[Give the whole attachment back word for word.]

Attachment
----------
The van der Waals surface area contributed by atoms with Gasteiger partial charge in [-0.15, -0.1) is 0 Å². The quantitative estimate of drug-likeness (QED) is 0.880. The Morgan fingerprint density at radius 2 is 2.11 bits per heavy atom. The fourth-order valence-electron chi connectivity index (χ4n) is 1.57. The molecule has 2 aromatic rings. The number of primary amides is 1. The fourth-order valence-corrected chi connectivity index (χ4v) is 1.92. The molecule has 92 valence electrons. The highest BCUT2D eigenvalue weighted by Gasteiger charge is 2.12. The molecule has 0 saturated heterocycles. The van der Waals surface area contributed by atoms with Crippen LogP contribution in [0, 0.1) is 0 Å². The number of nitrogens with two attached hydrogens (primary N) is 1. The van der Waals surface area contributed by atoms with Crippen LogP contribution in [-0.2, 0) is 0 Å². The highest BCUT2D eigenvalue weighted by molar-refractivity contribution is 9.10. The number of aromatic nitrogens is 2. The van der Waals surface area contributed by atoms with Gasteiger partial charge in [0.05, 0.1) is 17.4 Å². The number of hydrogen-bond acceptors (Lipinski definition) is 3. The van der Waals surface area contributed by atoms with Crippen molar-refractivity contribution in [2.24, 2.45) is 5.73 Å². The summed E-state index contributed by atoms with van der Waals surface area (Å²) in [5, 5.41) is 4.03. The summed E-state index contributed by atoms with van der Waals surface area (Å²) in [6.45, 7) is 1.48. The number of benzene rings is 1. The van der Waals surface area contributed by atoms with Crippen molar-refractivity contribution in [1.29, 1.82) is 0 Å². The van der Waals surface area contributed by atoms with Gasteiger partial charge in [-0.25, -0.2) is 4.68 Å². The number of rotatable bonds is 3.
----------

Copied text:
The van der Waals surface area contributed by atoms with Gasteiger partial charge in [-0.15, -0.1) is 0 Å². The quantitative estimate of drug-likeness (QED) is 0.880. The Morgan fingerprint density at radius 2 is 2.11 bits per heavy atom. The fourth-order valence-electron chi connectivity index (χ4n) is 1.57. The molecule has 2 aromatic rings. The number of primary amides is 1. The fourth-order valence-corrected chi connectivity index (χ4v) is 1.92. The molecule has 92 valence electrons. The highest BCUT2D eigenvalue weighted by Gasteiger charge is 2.12. The molecule has 0 saturated heterocycles. The van der Waals surface area contributed by atoms with Crippen LogP contribution in [0, 0.1) is 0 Å². The number of nitrogens with two attached hydrogens (primary N) is 1. The van der Waals surface area contributed by atoms with Crippen LogP contribution in [-0.2, 0) is 0 Å². The highest BCUT2D eigenvalue weighted by molar-refractivity contribution is 9.10. The number of aromatic nitrogens is 2. The van der Waals surface area contributed by atoms with Gasteiger partial charge in [0.05, 0.1) is 17.4 Å². The number of hydrogen-bond acceptors (Lipinski definition) is 3. The van der Waals surface area contributed by atoms with Crippen molar-refractivity contribution in [2.24, 2.45) is 5.73 Å². The summed E-state index contributed by atoms with van der Waals surface area (Å²) in [5, 5.41) is 4.03. The summed E-state index contributed by atoms with van der Waals surface area (Å²) in [6.45, 7) is 1.48. The number of benzene rings is 1. The van der Waals surface area contributed by atoms with Crippen molar-refractivity contribution in [1.29, 1.82) is 0 Å². The van der Waals surface area contributed by atoms with Gasteiger partial charge in [-0.25, -0.2) is 4.68 Å². The number of rotatable bonds is 3.